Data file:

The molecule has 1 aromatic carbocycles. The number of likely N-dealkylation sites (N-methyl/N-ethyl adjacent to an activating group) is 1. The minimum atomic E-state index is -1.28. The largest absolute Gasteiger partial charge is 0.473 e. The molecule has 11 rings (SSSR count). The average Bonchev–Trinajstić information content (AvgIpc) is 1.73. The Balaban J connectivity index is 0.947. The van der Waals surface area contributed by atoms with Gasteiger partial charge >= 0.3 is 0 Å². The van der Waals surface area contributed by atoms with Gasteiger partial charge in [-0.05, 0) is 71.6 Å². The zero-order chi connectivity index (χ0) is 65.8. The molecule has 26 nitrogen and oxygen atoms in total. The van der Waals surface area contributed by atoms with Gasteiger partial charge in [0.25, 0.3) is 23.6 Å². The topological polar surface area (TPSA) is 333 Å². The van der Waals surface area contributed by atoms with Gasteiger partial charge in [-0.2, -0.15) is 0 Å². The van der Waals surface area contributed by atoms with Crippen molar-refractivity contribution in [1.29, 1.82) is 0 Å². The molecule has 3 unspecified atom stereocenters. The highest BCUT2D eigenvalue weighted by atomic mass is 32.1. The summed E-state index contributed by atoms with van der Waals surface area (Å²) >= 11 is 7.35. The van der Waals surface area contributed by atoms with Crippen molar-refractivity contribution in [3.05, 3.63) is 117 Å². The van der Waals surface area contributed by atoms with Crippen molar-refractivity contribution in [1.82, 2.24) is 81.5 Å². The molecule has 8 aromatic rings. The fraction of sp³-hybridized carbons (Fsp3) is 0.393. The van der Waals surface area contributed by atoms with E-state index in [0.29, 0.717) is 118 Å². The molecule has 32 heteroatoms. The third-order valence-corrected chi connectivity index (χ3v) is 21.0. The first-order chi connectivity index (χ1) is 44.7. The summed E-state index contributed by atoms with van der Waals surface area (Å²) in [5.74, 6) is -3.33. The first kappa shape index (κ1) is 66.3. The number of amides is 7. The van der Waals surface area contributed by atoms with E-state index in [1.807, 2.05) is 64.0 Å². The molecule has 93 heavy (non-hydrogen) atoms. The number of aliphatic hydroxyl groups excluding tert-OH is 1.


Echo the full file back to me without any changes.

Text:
The molecule has 1 aromatic carbocycles. The number of likely N-dealkylation sites (N-methyl/N-ethyl adjacent to an activating group) is 1. The minimum atomic E-state index is -1.28. The largest absolute Gasteiger partial charge is 0.473 e. The molecule has 11 rings (SSSR count). The average Bonchev–Trinajstić information content (AvgIpc) is 1.73. The Balaban J connectivity index is 0.947. The van der Waals surface area contributed by atoms with Gasteiger partial charge >= 0.3 is 0 Å². The van der Waals surface area contributed by atoms with Gasteiger partial charge in [-0.05, 0) is 71.6 Å². The zero-order chi connectivity index (χ0) is 65.8. The molecule has 26 nitrogen and oxygen atoms in total. The van der Waals surface area contributed by atoms with Gasteiger partial charge in [0.25, 0.3) is 23.6 Å². The topological polar surface area (TPSA) is 333 Å². The van der Waals surface area contributed by atoms with Gasteiger partial charge in [-0.2, -0.15) is 0 Å². The van der Waals surface area contributed by atoms with Crippen molar-refractivity contribution in [1.29, 1.82) is 0 Å². The molecule has 3 unspecified atom stereocenters. The highest BCUT2D eigenvalue weighted by atomic mass is 32.1. The summed E-state index contributed by atoms with van der Waals surface area (Å²) >= 11 is 7.35. The van der Waals surface area contributed by atoms with Crippen molar-refractivity contribution in [3.05, 3.63) is 117 Å². The van der Waals surface area contributed by atoms with Crippen molar-refractivity contribution in [1.82, 2.24) is 81.5 Å². The molecule has 8 aromatic rings. The fraction of sp³-hybridized carbons (Fsp3) is 0.393. The van der Waals surface area contributed by atoms with E-state index in [0.29, 0.717) is 118 Å². The molecule has 32 heteroatoms. The third-order valence-corrected chi connectivity index (χ3v) is 21.0. The first-order chi connectivity index (χ1) is 44.7. The summed E-state index contributed by atoms with van der Waals surface area (Å²) in [5.74, 6) is -3.33. The first kappa shape index (κ1) is 66.3. The number of amides is 7. The van der Waals surface area contributed by atoms with E-state index in [1.807, 2.05) is 64.0 Å². The molecule has 93 heavy (non-hydrogen) atoms. The number of aliphatic hydroxyl groups excluding tert-OH is 1.